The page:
... Average detection time was 0.53 seconds. In [4], the work from [3] was extended by focusing on a framework for adapting a classifier generated with in silico training data to perform better on in-vivo test data. Impressive results for detection of in-plane TEE pose parameters were obtained in terms of localization accuracy, low false positive rate, and detection speed. ...
... Training Datasets For the TEE probe, the classifier was trained on simulated XRF images. Similar to the method from [4], hybrid images were created by blending anatomical background images from TAVR cases with digitally reconstructed radiographs (DRRs) of the TEE probe. For the PV, 389 clinical images from TAVR cases were manually annotated and used for training. ...
... The rate of successful detections was 95.8% for the TEE probe and 90.1% for the PV. This was competitive with previously reported results for the TEE probe [3,4], especially when considering that the HF was trained on simulated images. For successful detections, both devices resulted in localization errors less than 1.5 mm on average, and orientation errors less than 3.0 • . ...
Conference Paper
Full-text available
A method for real-time localization of devices in fluoroscopic images is presented. Device pose is estimated using a Hough forest based detection framework. The method was applied to two types of devices used for transcatheter aortic valve replacement: a transesophageal echo (TEE) probe and prosthetic valve (PV). Validation was performed on clinical datasets, where both the TEE probe and PV were successfully detected in 95.8% and 90.1% of images, respectively. TEE probe position and orientation errors were 1.42 ± 0.79 mm and 2.59° ± 1.87°, while PV position and orientation errors were 1.04 ± 0.77 mm and 2.90° ± 2.37°.The Hough forest was implemented in CUDA C, and was able to generate device location hypotheses in less than 50 ms for all experiments.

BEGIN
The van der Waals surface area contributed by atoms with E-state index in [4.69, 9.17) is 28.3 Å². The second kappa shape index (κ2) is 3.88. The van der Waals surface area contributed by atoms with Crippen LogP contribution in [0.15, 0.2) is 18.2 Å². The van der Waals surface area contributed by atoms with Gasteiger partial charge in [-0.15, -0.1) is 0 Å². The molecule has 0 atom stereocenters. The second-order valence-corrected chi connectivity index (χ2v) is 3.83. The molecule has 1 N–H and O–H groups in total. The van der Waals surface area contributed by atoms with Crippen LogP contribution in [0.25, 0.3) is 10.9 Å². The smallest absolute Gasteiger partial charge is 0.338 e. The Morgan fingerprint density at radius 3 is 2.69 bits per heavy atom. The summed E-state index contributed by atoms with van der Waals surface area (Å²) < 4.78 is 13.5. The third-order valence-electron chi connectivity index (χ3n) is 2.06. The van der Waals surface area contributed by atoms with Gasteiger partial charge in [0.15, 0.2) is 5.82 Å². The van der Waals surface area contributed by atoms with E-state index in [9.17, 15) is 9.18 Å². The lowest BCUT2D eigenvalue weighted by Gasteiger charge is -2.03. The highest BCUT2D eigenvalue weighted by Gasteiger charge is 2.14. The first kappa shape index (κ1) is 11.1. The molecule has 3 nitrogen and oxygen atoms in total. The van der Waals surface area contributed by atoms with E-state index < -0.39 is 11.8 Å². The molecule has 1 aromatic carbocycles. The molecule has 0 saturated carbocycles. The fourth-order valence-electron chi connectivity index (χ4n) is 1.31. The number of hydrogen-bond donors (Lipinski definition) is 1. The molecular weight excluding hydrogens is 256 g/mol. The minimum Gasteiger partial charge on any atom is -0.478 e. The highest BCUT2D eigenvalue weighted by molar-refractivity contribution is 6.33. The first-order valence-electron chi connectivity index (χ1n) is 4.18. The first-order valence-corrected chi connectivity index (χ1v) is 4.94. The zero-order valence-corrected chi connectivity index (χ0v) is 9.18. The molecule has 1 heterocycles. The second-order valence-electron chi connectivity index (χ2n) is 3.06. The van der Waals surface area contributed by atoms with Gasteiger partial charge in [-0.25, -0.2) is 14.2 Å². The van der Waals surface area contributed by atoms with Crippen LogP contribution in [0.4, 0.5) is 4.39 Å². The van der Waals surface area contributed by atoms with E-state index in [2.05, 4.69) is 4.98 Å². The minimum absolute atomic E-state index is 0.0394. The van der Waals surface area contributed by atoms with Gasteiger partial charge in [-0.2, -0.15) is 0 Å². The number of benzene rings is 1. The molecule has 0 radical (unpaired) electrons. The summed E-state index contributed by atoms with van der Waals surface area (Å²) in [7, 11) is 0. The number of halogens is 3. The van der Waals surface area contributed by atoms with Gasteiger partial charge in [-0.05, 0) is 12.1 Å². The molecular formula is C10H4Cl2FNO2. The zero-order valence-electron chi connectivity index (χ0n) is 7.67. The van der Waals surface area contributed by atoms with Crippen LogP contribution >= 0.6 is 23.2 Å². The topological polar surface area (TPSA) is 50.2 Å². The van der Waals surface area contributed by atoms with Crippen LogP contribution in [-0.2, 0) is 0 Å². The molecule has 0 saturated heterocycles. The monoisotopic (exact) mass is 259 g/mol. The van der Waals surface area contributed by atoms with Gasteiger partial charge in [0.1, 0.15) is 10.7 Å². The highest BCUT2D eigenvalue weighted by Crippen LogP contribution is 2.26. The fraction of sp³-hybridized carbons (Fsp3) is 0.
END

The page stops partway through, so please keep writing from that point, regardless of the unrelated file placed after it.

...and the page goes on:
... For the evaluation of the overall framework, the patch-based implementation and a sampling step of k s = 2.0 voxels per sampling step is used. An average runtime of 86, 1 ms and a best runtime of 73, 1 ms is reached in the evaluation setup, which is considered real-time capable for dynamic 2-D/3-D registration [8]. In comparison with a single-core CPU implementation using an OpenGL DLI-rendering a speed-up of ×41.2 is achieved, see Tab ...
... account. Real-time capability [8] and a runtime performance of 13 frames per second at best is achieved with the GPU-framework and an adapted volume sampling step. Only one approach for 2-D/3-D registration reaches a similar framerate and a higher runtime-performance is not reached by approaches reported in literature [9] to the best knowledge of the author. ...
Chapter
2D/3D image fusion is used for a variety of interventional procedures. Overlays of 2D images with perspective-correctly rendered 3D images provide the physicians additional information during the interventions. In this work, a real-time capable 2D/3D registration framework is presented. An adapted parallelization using GPU is investigated for the depth-aware registration algorithm. The GPU hardware architecture is specially taken into account by optimizing memory access patterns and exploiting CUDA-texture memory. The real-time capability is achieved with a median runtime of one 2D/3D registration iteration of 86.1ms with an median accuracy of up to 1.15 mm.
... To further relieve the possible overfitting issues, we can also use the idea of transfer learning [52][53][54][55]. Specifically, in the unsupervised pre-training step, we can borrow MR images from other body parts (e.g., heart) to initialize our deep network, thus capturing more general MR image appearance. ...